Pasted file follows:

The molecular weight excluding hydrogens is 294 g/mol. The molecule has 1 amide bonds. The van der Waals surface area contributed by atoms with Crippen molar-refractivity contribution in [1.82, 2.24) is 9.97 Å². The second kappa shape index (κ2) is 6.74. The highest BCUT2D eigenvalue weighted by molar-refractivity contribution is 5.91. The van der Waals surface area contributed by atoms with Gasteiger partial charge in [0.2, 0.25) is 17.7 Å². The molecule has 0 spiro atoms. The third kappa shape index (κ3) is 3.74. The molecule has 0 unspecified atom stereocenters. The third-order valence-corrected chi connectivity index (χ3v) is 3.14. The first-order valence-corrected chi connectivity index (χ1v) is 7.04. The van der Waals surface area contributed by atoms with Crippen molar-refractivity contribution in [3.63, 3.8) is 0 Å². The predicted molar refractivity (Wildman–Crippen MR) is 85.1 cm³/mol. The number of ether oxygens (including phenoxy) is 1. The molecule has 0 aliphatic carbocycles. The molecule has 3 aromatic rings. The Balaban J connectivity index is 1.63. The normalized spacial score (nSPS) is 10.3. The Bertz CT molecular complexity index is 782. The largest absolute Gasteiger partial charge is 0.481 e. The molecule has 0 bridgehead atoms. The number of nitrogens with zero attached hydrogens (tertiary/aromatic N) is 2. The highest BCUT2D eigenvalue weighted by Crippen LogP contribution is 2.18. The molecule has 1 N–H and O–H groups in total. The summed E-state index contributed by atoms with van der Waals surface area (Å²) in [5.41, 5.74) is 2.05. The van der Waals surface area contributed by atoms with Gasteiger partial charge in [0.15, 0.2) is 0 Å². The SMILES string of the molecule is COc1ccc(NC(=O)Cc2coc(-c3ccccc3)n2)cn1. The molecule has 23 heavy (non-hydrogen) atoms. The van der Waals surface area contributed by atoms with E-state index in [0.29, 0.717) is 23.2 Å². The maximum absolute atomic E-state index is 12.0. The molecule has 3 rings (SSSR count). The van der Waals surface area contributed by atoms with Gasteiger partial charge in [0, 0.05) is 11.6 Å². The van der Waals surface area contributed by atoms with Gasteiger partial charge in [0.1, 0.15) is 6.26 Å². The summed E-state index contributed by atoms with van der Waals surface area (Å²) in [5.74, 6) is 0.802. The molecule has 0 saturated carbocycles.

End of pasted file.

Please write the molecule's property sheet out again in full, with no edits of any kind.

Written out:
The molecular weight excluding hydrogens is 294 g/mol. The molecule has 1 amide bonds. The van der Waals surface area contributed by atoms with Crippen molar-refractivity contribution in [1.82, 2.24) is 9.97 Å². The second kappa shape index (κ2) is 6.74. The highest BCUT2D eigenvalue weighted by molar-refractivity contribution is 5.91. The van der Waals surface area contributed by atoms with Gasteiger partial charge in [0.2, 0.25) is 17.7 Å². The molecule has 0 spiro atoms. The third kappa shape index (κ3) is 3.74. The molecule has 0 unspecified atom stereocenters. The third-order valence-corrected chi connectivity index (χ3v) is 3.14. The first-order valence-corrected chi connectivity index (χ1v) is 7.04. The van der Waals surface area contributed by atoms with Crippen molar-refractivity contribution in [3.63, 3.8) is 0 Å². The predicted molar refractivity (Wildman–Crippen MR) is 85.1 cm³/mol. The number of ether oxygens (including phenoxy) is 1. The molecule has 0 aliphatic carbocycles. The molecule has 3 aromatic rings. The Balaban J connectivity index is 1.63. The normalized spacial score (nSPS) is 10.3. The Bertz CT molecular complexity index is 782. The largest absolute Gasteiger partial charge is 0.481 e. The molecule has 0 bridgehead atoms. The number of nitrogens with zero attached hydrogens (tertiary/aromatic N) is 2. The highest BCUT2D eigenvalue weighted by Crippen LogP contribution is 2.18. The molecule has 1 N–H and O–H groups in total. The summed E-state index contributed by atoms with van der Waals surface area (Å²) in [5.41, 5.74) is 2.05. The van der Waals surface area contributed by atoms with Gasteiger partial charge in [0.15, 0.2) is 0 Å². The SMILES string of the molecule is COc1ccc(NC(=O)Cc2coc(-c3ccccc3)n2)cn1. The molecule has 23 heavy (non-hydrogen) atoms. The van der Waals surface area contributed by atoms with E-state index in [0.29, 0.717) is 23.2 Å². The maximum absolute atomic E-state index is 12.0. The molecule has 3 rings (SSSR count). The van der Waals surface area contributed by atoms with Gasteiger partial charge in [0, 0.05) is 11.6 Å². The van der Waals surface area contributed by atoms with Gasteiger partial charge in [0.1, 0.15) is 6.26 Å². The summed E-state index contributed by atoms with van der Waals surface area (Å²) in [5.74, 6) is 0.802. The molecule has 0 saturated carbocycles.